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Probably, this question could be at https://math.stackexchange.com/, but, for some reason, I can't access that site right now. So, I apologize in advance.

At this article http://arxiv.org/ftp/math/papers/0303/0303175.pdf , page 4, last diagram, professor Ross Street says that the Descent Category (as defined by him) of the truncated cosimplicial category is, in someway, analogue to the equalizers.

I assumed that he is talking about 2-limits (since, if he were talking about 1-limits, the limit analogue to pullback would be the pulback itself). Am I right?

(1) If I am right, I wonder if the Descent Category, defined by him, is the 2-limit of that truncated cosimplicial category. If it is not true, why is the descent category defined by him related to the 2-limits/limits?

(2) I would like to know where I can find texts on n-limits. Which would be the best way to understand it?

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    $\begingroup$ If you're interested in $n$-limits, these are more easily treated using homotopy colimits, as we don't understand the $n$-category of $(n-1)$-categories very well, for $n\gt 3$, say. A coequaliser is the homotopy colimit (in a 1-category!) of a simplicial diagram truncated all the way down to a pair of parallel arrows. The "2-" version of this is a slightly less truncated simplicial diagram. Mapping out of these (in an appropriate model structure, in the absence of a good higher category structure) gives the cosimplicial version Street has, and replaces colimits by limits. $\endgroup$ – David Roberts Feb 16 '14 at 23:07
  • $\begingroup$ David Roberts, thank you for your comment. Why didn't you posted your comment as an answer? I would at least give you an "upvote" (actually, I would accept your comment as an answer). If you don't mind, I would like to better understand what you said and I'm going to post some commentaries asking some details. $\endgroup$ – Fernando Feb 17 '14 at 6:38
  • $\begingroup$ @David Roberts , I do understand the basics of homotopy colimits, at least in the context of model categories. But I got some doubts. Firstly, when you say that the coequalizer in a 1-category are the coequalizers themselves, are you talking about 1-category with the trivial model structure (which means that the weak equivaleces are the isomorphisms)? $\endgroup$ – Fernando Feb 17 '14 at 6:47
  • $\begingroup$ Secondly, where I can find this view point you talked about? Which would be the basic reference to understand weak n limits? Finally, is it easy to describe the 2-limit of that truncated cosimplicial category defined by Street? If it so, what would be this 2-limit? Thank you very much. (By the way, as I said, you may post your comment as an answer) $\endgroup$ – Fernando Feb 17 '14 at 6:50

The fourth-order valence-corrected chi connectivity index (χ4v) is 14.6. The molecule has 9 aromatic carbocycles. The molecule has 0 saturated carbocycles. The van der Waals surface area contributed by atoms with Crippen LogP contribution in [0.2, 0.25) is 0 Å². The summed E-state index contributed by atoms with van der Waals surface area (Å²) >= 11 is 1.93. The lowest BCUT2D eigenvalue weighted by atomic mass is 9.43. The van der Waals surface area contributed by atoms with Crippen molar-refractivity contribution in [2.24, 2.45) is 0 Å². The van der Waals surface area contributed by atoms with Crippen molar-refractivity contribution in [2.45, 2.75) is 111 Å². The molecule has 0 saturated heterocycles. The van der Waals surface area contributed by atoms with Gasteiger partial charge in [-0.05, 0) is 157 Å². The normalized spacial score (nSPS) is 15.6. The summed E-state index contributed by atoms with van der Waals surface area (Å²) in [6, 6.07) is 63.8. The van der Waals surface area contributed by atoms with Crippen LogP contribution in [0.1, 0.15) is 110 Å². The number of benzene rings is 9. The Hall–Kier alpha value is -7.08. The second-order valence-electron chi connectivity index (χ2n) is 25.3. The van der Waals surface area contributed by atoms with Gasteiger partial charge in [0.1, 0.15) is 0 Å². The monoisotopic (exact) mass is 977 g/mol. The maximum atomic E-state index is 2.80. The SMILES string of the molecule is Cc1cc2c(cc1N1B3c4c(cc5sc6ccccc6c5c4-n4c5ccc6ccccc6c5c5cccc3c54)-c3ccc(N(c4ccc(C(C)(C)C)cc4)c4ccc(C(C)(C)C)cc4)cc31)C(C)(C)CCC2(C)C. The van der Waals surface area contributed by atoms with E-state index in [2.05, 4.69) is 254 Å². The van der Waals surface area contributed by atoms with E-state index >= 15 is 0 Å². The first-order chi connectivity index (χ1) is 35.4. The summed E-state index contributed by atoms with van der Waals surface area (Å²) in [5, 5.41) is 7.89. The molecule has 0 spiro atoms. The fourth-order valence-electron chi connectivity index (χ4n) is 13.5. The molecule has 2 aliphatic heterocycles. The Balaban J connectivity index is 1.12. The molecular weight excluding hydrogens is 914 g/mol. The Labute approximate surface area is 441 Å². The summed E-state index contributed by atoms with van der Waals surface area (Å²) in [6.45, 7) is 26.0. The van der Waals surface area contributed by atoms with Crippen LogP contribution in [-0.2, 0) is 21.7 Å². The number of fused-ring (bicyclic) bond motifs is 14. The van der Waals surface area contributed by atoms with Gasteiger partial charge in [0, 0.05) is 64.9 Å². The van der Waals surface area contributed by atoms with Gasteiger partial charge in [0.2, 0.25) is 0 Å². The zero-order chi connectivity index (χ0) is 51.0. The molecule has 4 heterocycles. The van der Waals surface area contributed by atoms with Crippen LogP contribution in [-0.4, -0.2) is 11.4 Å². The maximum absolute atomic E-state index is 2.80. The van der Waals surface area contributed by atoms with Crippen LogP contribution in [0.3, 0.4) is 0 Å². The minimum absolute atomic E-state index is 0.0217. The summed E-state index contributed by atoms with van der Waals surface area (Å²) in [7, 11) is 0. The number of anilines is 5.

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    $\begingroup$ Regarding homotopy limits in a 1-category C, I'm thinking of something like that category being that of the constant objects in the category of simplicial presheaves, so the model structure is 'in the oo-category direction', rather than among the objects of C. If you like, think of homotopy colimits as n-colimits (n in [1,oo]) $\endgroup$ – David Roberts Feb 17 '14 at 7:10
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The "descent category" can be understood as a limit from the point of view of enriched category theory. The paper considers a diagram E in the 2-category of categories. The latter as well as any 2-category can be considered as a Cat enriched category. Then the "descent category" is the weighted limit of E with an appropriate weight (which will be a functor from the truncated cosimplicial category diagram to Cat). In the same way, a descent object can be defined within any 2-category.

If you are interested in weighted limits you can look at Kelly's book on enriched categories. It is in TAC reprints.

As for why the descent category is the 2-dimensional analogue of an equalizer, there is a philosophical explanation. An equalizer of two set functions f and g is a set of those elements x for which f(x) = g(x). In the 2-dimensional situation you want to replace equalities by morphisms which satisfy coherence conditions. So an object of the 2-dimensional equalizer of functors f and g consists of an object x together with a morphism f(x) -> g(x) which satisfies two coherence equations.

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  • $\begingroup$ Thank you! I'd already realized it, but I forgot to write here. The point that was not completely clear was the philosophical point you explained. But, now, by more than one reason, I got it: I understood well the analogy. Thank you for answering. $\endgroup$ – Fernando Feb 26 '14 at 1:28

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